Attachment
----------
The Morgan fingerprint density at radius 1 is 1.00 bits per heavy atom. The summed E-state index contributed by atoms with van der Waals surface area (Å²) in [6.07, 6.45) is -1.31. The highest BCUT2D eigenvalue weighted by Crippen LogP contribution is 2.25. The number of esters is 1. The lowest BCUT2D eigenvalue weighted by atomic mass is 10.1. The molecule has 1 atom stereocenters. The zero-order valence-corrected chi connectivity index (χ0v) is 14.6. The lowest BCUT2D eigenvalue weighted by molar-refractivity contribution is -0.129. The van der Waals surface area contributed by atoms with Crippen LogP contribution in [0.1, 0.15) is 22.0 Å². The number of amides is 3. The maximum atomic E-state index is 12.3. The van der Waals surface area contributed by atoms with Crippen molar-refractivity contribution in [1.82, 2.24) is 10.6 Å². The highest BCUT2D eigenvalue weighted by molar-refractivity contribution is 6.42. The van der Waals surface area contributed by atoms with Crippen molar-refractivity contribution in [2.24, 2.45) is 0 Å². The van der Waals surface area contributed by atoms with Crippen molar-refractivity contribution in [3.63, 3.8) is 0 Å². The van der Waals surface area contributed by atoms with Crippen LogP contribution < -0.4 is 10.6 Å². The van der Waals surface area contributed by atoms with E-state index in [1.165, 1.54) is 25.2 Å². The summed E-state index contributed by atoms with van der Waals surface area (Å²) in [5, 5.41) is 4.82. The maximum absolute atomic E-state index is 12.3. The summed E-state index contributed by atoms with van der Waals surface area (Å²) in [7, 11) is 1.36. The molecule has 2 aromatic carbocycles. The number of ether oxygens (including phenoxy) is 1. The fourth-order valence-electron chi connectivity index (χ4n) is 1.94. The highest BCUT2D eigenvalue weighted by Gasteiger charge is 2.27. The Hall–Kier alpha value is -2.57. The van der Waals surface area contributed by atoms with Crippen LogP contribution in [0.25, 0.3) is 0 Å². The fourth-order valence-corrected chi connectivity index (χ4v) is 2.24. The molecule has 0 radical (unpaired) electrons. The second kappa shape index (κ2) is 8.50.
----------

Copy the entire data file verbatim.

The Morgan fingerprint density at radius 1 is 1.00 bits per heavy atom. The summed E-state index contributed by atoms with van der Waals surface area (Å²) in [6.07, 6.45) is -1.31. The highest BCUT2D eigenvalue weighted by Crippen LogP contribution is 2.25. The number of esters is 1. The lowest BCUT2D eigenvalue weighted by atomic mass is 10.1. The molecule has 1 atom stereocenters. The zero-order valence-corrected chi connectivity index (χ0v) is 14.6. The lowest BCUT2D eigenvalue weighted by molar-refractivity contribution is -0.129. The van der Waals surface area contributed by atoms with Crippen LogP contribution in [0.1, 0.15) is 22.0 Å². The number of amides is 3. The maximum atomic E-state index is 12.3. The van der Waals surface area contributed by atoms with Crippen molar-refractivity contribution in [1.82, 2.24) is 10.6 Å². The highest BCUT2D eigenvalue weighted by molar-refractivity contribution is 6.42. The van der Waals surface area contributed by atoms with Crippen molar-refractivity contribution in [2.24, 2.45) is 0 Å². The van der Waals surface area contributed by atoms with Crippen molar-refractivity contribution in [3.63, 3.8) is 0 Å². The van der Waals surface area contributed by atoms with Crippen LogP contribution < -0.4 is 10.6 Å². The van der Waals surface area contributed by atoms with E-state index in [1.165, 1.54) is 25.2 Å². The summed E-state index contributed by atoms with van der Waals surface area (Å²) in [5, 5.41) is 4.82. The maximum absolute atomic E-state index is 12.3. The summed E-state index contributed by atoms with van der Waals surface area (Å²) in [7, 11) is 1.36. The molecule has 2 aromatic carbocycles. The number of ether oxygens (including phenoxy) is 1. The fourth-order valence-electron chi connectivity index (χ4n) is 1.94. The highest BCUT2D eigenvalue weighted by Gasteiger charge is 2.27. The Hall–Kier alpha value is -2.57. The van der Waals surface area contributed by atoms with Crippen LogP contribution in [0.25, 0.3) is 0 Å². The fourth-order valence-corrected chi connectivity index (χ4v) is 2.24. The molecule has 0 radical (unpaired) electrons. The second kappa shape index (κ2) is 8.50.